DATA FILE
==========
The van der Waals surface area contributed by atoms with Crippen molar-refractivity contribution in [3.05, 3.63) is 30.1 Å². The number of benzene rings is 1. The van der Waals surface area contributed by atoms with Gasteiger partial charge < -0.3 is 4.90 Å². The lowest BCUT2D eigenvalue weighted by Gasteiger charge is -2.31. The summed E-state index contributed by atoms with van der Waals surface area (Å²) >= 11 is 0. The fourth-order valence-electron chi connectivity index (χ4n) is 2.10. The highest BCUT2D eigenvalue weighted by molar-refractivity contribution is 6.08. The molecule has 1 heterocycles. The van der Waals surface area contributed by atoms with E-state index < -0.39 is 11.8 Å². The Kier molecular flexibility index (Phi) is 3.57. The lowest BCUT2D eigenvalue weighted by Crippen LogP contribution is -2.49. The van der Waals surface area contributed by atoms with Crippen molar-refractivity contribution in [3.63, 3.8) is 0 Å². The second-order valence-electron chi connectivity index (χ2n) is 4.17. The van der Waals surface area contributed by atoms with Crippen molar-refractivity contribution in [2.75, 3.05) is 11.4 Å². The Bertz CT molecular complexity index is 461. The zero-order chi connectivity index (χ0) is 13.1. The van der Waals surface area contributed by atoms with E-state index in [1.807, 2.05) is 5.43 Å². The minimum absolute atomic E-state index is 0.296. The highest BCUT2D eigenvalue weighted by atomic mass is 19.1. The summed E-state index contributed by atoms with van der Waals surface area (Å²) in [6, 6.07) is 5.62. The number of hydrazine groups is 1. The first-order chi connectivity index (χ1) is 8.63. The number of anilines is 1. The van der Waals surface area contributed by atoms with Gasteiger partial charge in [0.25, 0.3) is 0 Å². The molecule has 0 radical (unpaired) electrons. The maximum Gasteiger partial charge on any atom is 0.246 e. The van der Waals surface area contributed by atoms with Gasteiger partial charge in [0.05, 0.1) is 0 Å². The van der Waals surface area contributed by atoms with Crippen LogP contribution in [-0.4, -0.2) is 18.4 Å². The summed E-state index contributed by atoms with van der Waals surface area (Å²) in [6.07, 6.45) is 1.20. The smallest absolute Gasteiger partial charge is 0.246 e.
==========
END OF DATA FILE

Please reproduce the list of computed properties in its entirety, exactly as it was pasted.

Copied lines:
The van der Waals surface area contributed by atoms with Crippen molar-refractivity contribution in [3.05, 3.63) is 30.1 Å². The number of benzene rings is 1. The van der Waals surface area contributed by atoms with Gasteiger partial charge < -0.3 is 4.90 Å². The lowest BCUT2D eigenvalue weighted by Gasteiger charge is -2.31. The summed E-state index contributed by atoms with van der Waals surface area (Å²) >= 11 is 0. The fourth-order valence-electron chi connectivity index (χ4n) is 2.10. The highest BCUT2D eigenvalue weighted by molar-refractivity contribution is 6.08. The molecule has 1 heterocycles. The van der Waals surface area contributed by atoms with E-state index < -0.39 is 11.8 Å². The Kier molecular flexibility index (Phi) is 3.57. The lowest BCUT2D eigenvalue weighted by Crippen LogP contribution is -2.49. The van der Waals surface area contributed by atoms with Crippen molar-refractivity contribution in [3.63, 3.8) is 0 Å². The second-order valence-electron chi connectivity index (χ2n) is 4.17. The van der Waals surface area contributed by atoms with Crippen molar-refractivity contribution in [2.75, 3.05) is 11.4 Å². The Bertz CT molecular complexity index is 461. The zero-order chi connectivity index (χ0) is 13.1. The van der Waals surface area contributed by atoms with E-state index in [1.807, 2.05) is 5.43 Å². The minimum absolute atomic E-state index is 0.296. The highest BCUT2D eigenvalue weighted by atomic mass is 19.1. The summed E-state index contributed by atoms with van der Waals surface area (Å²) in [6, 6.07) is 5.62. The number of hydrazine groups is 1. The first-order chi connectivity index (χ1) is 8.63. The number of anilines is 1. The van der Waals surface area contributed by atoms with Gasteiger partial charge in [0.25, 0.3) is 0 Å². The molecule has 0 radical (unpaired) electrons. The maximum Gasteiger partial charge on any atom is 0.246 e. The van der Waals surface area contributed by atoms with Gasteiger partial charge in [0.05, 0.1) is 0 Å². The van der Waals surface area contributed by atoms with Crippen LogP contribution in [-0.4, -0.2) is 18.4 Å². The summed E-state index contributed by atoms with van der Waals surface area (Å²) in [6.07, 6.45) is 1.20. The smallest absolute Gasteiger partial charge is 0.246 e.